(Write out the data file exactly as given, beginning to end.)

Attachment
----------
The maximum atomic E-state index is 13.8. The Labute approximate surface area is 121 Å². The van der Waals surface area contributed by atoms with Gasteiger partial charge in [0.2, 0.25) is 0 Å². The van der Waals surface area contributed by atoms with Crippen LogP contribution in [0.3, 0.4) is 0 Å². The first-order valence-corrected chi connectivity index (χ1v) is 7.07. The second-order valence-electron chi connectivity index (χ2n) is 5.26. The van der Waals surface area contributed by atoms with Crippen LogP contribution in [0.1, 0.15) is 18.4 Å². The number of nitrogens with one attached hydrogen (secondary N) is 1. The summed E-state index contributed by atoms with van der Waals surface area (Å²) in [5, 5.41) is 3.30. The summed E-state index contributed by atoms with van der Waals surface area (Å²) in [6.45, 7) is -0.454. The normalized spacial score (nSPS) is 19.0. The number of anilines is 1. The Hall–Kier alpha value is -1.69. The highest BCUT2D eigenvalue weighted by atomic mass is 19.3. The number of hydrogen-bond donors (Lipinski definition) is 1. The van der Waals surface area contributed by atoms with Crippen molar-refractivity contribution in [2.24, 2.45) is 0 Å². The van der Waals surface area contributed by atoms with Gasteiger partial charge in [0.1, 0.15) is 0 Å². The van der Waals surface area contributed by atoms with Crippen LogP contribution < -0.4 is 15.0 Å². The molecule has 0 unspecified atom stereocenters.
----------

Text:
The maximum atomic E-state index is 13.8. The Labute approximate surface area is 121 Å². The van der Waals surface area contributed by atoms with Gasteiger partial charge in [0.2, 0.25) is 0 Å². The van der Waals surface area contributed by atoms with Crippen LogP contribution in [0.3, 0.4) is 0 Å². The first-order valence-corrected chi connectivity index (χ1v) is 7.07. The second-order valence-electron chi connectivity index (χ2n) is 5.26. The van der Waals surface area contributed by atoms with Crippen LogP contribution in [0.1, 0.15) is 18.4 Å². The number of nitrogens with one attached hydrogen (secondary N) is 1. The summed E-state index contributed by atoms with van der Waals surface area (Å²) in [5, 5.41) is 3.30. The summed E-state index contributed by atoms with van der Waals surface area (Å²) in [6.45, 7) is -0.454. The normalized spacial score (nSPS) is 19.0. The number of anilines is 1. The Hall–Kier alpha value is -1.69. The highest BCUT2D eigenvalue weighted by atomic mass is 19.3. The number of hydrogen-bond donors (Lipinski definition) is 1. The van der Waals surface area contributed by atoms with Crippen molar-refractivity contribution in [2.24, 2.45) is 0 Å². The van der Waals surface area contributed by atoms with Gasteiger partial charge in [0.1, 0.15) is 0 Å². The van der Waals surface area contributed by atoms with Crippen LogP contribution < -0.4 is 15.0 Å². The molecule has 0 unspecified atom stereocenters.